NLS_LANG = language_territory.charset
The three arguments for NLS_LANG can be specified in different combinations. For a Japanese locale, parameter arguments might be specified as follows—
NLS_LANG = JAPANESE_JAPAN.JA16SJIS
For an American locale, parameter arguments might be specified as follows:
NLS_LANG = AMERICAN_AMERICA.WE8MSWIN1252
How Space Manager Reports Locale Settings
Space Manager reports locale settings in reorganization scripts, script logs, and the QSA log. All can be sent to Quest Software Technical Support.
Information in scripts and log files can be used by Support to troubleshoot any locale-related problems that occur during script execution. Information in saved maps allows Support to configure its environment to match yours so that database, object, and owner names are correctly displayed.
Locale Information in Reorganization Scripts
Locale information for your Oracle client and database are reported in the headers of Space Manager reorganization scripts. The settings reported for both are language, territory, and character set. The settings displayed are those that were current at the time a script was generated.
Locale Information in Script and QSA Logs
Locale information for your database and database server operating system is reported in script execution logs and in QSA’s log (qexecd.log). This information can help you determine whether locale settings for the two are compatible. Ideally, the operating system character set should be the same as or a superset of the database character set.
The information displayed in script logs and in QSA’s log is as follows:
- NLS_LANG—This shows the database language, territory, and character set being used by QSA to connect to and communicate with your database. These values are specified with the NLS_LANGUAGE, NLS_TERRITORY, and NLS_CHARACTERSET parameters when a database is created. QSA records parameter values in its configuration file (QEXECD.CONF). It then retrieves them from this file during script execution.
- LC_ALL—This shows any setting for the LC_ALL environment variable on a UNIX or Linux database server. When LC_ALL is not set, the LC_ALL field is either blank or shows a value of NULL. A value for LC_ALL overrides any values for LC_CTYPE and LANG.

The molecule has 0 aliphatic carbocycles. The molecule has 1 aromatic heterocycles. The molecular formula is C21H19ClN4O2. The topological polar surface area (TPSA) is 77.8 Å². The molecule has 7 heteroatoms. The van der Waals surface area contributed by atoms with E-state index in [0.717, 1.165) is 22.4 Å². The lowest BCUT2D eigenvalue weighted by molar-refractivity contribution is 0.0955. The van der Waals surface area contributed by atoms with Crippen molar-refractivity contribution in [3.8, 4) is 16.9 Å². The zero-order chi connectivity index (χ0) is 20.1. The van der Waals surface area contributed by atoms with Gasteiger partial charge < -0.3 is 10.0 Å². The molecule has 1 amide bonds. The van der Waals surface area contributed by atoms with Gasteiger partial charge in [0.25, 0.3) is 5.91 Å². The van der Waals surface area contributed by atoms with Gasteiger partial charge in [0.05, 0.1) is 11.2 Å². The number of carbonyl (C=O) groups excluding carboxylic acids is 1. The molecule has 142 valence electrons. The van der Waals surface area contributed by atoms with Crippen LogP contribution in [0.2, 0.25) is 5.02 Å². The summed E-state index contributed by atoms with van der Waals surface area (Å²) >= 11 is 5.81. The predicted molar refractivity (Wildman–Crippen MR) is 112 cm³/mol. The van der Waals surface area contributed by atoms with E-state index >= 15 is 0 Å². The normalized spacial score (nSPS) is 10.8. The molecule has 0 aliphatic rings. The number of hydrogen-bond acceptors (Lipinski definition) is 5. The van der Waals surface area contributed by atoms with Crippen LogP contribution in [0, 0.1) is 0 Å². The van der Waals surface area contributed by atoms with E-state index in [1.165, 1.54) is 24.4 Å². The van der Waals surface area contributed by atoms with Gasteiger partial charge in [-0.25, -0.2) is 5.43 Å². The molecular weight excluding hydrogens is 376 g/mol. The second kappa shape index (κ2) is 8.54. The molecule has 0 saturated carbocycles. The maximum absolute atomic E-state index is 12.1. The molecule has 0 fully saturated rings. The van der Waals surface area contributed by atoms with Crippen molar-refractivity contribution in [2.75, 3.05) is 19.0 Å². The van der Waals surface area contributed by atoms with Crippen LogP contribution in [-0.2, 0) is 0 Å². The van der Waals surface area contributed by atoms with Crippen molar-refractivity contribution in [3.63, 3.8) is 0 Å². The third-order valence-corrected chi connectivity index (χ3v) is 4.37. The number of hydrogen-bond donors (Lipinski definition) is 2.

- LC_CTYPE—This shows any setting for the LC_CTYPE environment variable on a UNIX or Linux database server. When LC_CTYPE is not set, the LC_CTYPE field is either blank or shows a value of NULL. A value for LC_CTYPE overrides any value for LANG.
- LANG—This shows any setting for the LANG environment variable on a UNIX, Linux, or Windows database server. When LANG is not set, the LANG field is either blank or shows a value of NULL.
- Unicode translation—This indicates whether QUEST_EXEC commands are being converted to UNICODE during script execution. QSA converts commands for databases that use a multibyte character set such as JA16SJIS or JA16EUC. It does not convert commands for databases that use a single-byte or UNICODE character set such as AL24UTFFSS, UTF8 or AL32UTF8. The message is displayed in one of two ways:
- Unicode translation is language_territory.charset—This is displayed when QSA must convert QUEST_EXEC commands to UNICODE. The message identifies the character set into which commands are being converted. The message also identifies the language and territory being used for conversion.
- Unicode translation will not be used for this database—This is displayed when QSA is not converting QUEST_EXEC commands to UNICODE. In this case, the database character set is used for commands. The message identifies the character set, language, and territory for the database.
- Unicode conversion size—This shows the maximum size for the conversion buffer. The default is 4000 bytes, which should be sufficient in most cases. (Buffer size is displayed even QUEST_EXEC commands are not converted to UNICODE. However, a conversion buffer is not used.)
- Unicode database character set is—This shows language, territory, and character set for the database. If UNICODE translation is being performed, the character set displayed in this message is different from the character set displayed in the Unicode translation is language_territory.charset message.
Locale Information Only in Script Logs
The locale information reported only in script execution logs allows you to see the database NLS settings used for script execution. The information is as follows: